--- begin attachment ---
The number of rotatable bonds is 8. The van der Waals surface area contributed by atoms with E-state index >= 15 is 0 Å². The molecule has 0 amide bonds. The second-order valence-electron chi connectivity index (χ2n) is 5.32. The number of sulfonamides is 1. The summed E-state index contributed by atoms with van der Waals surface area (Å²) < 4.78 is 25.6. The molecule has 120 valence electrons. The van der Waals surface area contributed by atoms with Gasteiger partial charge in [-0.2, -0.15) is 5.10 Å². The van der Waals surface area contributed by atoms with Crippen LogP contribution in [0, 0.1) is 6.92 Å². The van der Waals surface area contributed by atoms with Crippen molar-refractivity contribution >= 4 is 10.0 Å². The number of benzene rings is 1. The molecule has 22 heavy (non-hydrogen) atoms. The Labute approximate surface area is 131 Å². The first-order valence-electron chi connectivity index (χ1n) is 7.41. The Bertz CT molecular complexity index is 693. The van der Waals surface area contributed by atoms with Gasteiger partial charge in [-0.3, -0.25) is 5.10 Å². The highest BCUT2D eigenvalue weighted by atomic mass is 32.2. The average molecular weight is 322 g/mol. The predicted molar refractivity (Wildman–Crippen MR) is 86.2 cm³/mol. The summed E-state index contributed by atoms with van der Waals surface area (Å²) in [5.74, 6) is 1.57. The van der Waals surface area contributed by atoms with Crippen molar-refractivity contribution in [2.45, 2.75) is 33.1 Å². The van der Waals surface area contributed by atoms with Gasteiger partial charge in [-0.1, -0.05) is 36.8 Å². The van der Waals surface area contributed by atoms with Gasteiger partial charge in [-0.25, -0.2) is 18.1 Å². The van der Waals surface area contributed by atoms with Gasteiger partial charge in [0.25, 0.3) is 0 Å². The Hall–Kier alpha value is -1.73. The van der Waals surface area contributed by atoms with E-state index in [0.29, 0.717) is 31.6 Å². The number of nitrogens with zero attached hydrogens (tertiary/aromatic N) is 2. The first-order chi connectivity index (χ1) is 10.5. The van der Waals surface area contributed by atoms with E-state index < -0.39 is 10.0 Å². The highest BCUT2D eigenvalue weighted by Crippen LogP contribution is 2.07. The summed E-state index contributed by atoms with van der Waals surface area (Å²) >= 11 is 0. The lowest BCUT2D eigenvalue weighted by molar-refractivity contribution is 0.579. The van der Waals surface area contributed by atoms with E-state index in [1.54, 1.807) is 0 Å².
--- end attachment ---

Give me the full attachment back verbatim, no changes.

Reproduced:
The number of rotatable bonds is 8. The van der Waals surface area contributed by atoms with E-state index >= 15 is 0 Å². The molecule has 0 amide bonds. The second-order valence-electron chi connectivity index (χ2n) is 5.32. The number of sulfonamides is 1. The summed E-state index contributed by atoms with van der Waals surface area (Å²) < 4.78 is 25.6. The molecule has 120 valence electrons. The van der Waals surface area contributed by atoms with Gasteiger partial charge in [-0.2, -0.15) is 5.10 Å². The van der Waals surface area contributed by atoms with Crippen LogP contribution in [0, 0.1) is 6.92 Å². The van der Waals surface area contributed by atoms with Crippen molar-refractivity contribution >= 4 is 10.0 Å². The number of benzene rings is 1. The molecule has 22 heavy (non-hydrogen) atoms. The Labute approximate surface area is 131 Å². The first-order valence-electron chi connectivity index (χ1n) is 7.41. The Bertz CT molecular complexity index is 693. The van der Waals surface area contributed by atoms with Gasteiger partial charge in [-0.3, -0.25) is 5.10 Å². The highest BCUT2D eigenvalue weighted by atomic mass is 32.2. The average molecular weight is 322 g/mol. The predicted molar refractivity (Wildman–Crippen MR) is 86.2 cm³/mol. The summed E-state index contributed by atoms with van der Waals surface area (Å²) in [5.74, 6) is 1.57. The van der Waals surface area contributed by atoms with Crippen molar-refractivity contribution in [2.45, 2.75) is 33.1 Å². The van der Waals surface area contributed by atoms with Gasteiger partial charge in [-0.1, -0.05) is 36.8 Å². The van der Waals surface area contributed by atoms with Gasteiger partial charge in [-0.25, -0.2) is 18.1 Å². The van der Waals surface area contributed by atoms with Gasteiger partial charge in [0.25, 0.3) is 0 Å². The Hall–Kier alpha value is -1.73. The van der Waals surface area contributed by atoms with E-state index in [0.29, 0.717) is 31.6 Å². The number of nitrogens with zero attached hydrogens (tertiary/aromatic N) is 2. The first-order chi connectivity index (χ1) is 10.5. The van der Waals surface area contributed by atoms with E-state index < -0.39 is 10.0 Å². The highest BCUT2D eigenvalue weighted by Crippen LogP contribution is 2.07. The summed E-state index contributed by atoms with van der Waals surface area (Å²) >= 11 is 0. The lowest BCUT2D eigenvalue weighted by molar-refractivity contribution is 0.579. The van der Waals surface area contributed by atoms with E-state index in [1.54, 1.807) is 0 Å².